The IRA has defied the examples here, of course, because it became law. But it seems that its approval did not cost the Democrats in the medium term. This sets the IRA apart not only from previous climate proposals but also from previous laws of all kinds. The 2010 and 2018 midterms were driven in part by a general revolt against the sitting president’s key legislation: the Affordable Care Act in the first case and President Donald Trump’s tax reform bill in the second. Yet voters did not rise up in the same way against the IRA, even though it is at least as central to Biden’s legacy as tax reform is to Trump. as such E&E News Noted last week, relatively few GOP ads mentioned the IRA in the run-up to the election.

The climate law doesn’t seem to harm Democrats even in particularly rural or fossil-fuel-dependent areas. Look at New Mexico, for example, which recently replaced North Dakota as the No. 2 oil-producing state in the country. As the election began, the state was represented in the House of Representatives by two Democrats and a Republican, Rep. Yvette Herrell, who came from the state’s oil-rich southeast. Not only did voters re-elect the Democrats (both of whom supported the IRA) but replaced Hurrell with the Democrat (who had some help from a friendly Jerry Maker). Or look at Colorado’s 8th District, which includes the northern suburbs of Denver and much of the state’s oil country, where Democrat Yadira Carafio beat Republican Barbara Kirkmer.

It’s also likely that the party was held in Maine’s rural 2nd District, one of only eight Democratic-controlled counties nationwide that backed Trump in 2020. Apparently Democratic Rep. Jared Golden — who rejected previous climate proposals but voted in favor Ira – has won re-election.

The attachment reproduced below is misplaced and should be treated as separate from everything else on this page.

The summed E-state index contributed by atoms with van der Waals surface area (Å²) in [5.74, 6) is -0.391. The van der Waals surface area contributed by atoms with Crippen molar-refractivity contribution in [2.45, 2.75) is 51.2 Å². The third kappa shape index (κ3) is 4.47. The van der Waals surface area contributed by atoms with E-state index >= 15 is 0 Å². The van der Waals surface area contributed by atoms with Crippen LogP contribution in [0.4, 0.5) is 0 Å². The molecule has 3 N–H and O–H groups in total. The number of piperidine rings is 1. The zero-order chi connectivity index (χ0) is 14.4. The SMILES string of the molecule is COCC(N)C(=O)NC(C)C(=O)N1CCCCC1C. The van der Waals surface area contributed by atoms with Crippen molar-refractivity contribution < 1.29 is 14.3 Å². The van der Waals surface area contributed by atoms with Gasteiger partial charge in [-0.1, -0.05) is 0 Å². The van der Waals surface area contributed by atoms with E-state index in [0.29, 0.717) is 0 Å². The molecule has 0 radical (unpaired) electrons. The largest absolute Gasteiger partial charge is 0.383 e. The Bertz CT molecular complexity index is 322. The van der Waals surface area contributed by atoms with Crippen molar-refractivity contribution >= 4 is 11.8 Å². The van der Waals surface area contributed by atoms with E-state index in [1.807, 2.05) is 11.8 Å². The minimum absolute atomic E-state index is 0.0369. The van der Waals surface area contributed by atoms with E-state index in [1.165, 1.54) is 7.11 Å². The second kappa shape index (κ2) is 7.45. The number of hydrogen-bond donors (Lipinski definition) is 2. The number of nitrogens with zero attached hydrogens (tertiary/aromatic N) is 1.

The IRA’s lack of an electoral sanction is only part of the good news for Biden. The the fruit Of the elections — likely a divided Republican House and a narrow Democratic Senate — will greatly enhance the president’s ability to implement climate and energy policy in his second term.

Over the next two years, the Biden administration will implement the International Rehabilitation Act, translate its tax credits into policy and establish new programs at the Department of Energy and the Environmental Protection Agency. His party retaining control of the Senate means Biden will be able to staff and run the government as usual, and present judges and executive branch nominees for confirmation throughout his term. And if the slim Republican majority in the House of Representatives is not particularly ungovernable, that would give Biden more leverage in budget negotiations to push for more climate funding.

It would also be better able to defend the IRA itself. By 2024, the IRA will be much more difficult to undo – it will have already built more hard infrastructure and even subsidized new factories across the red states, getting “hard in the ground”, says Ali Zaidi, Biden’s microclimate czar . .

A few weeks ago, investment bank Credit Suisse published a report saying that if implemented successfully, the IRA could unlock more than $800 billion in spending and turn the United States into “the world’s leading energy provider.” The midterm elections were the biggest threat to that outcome. Now the threat is over.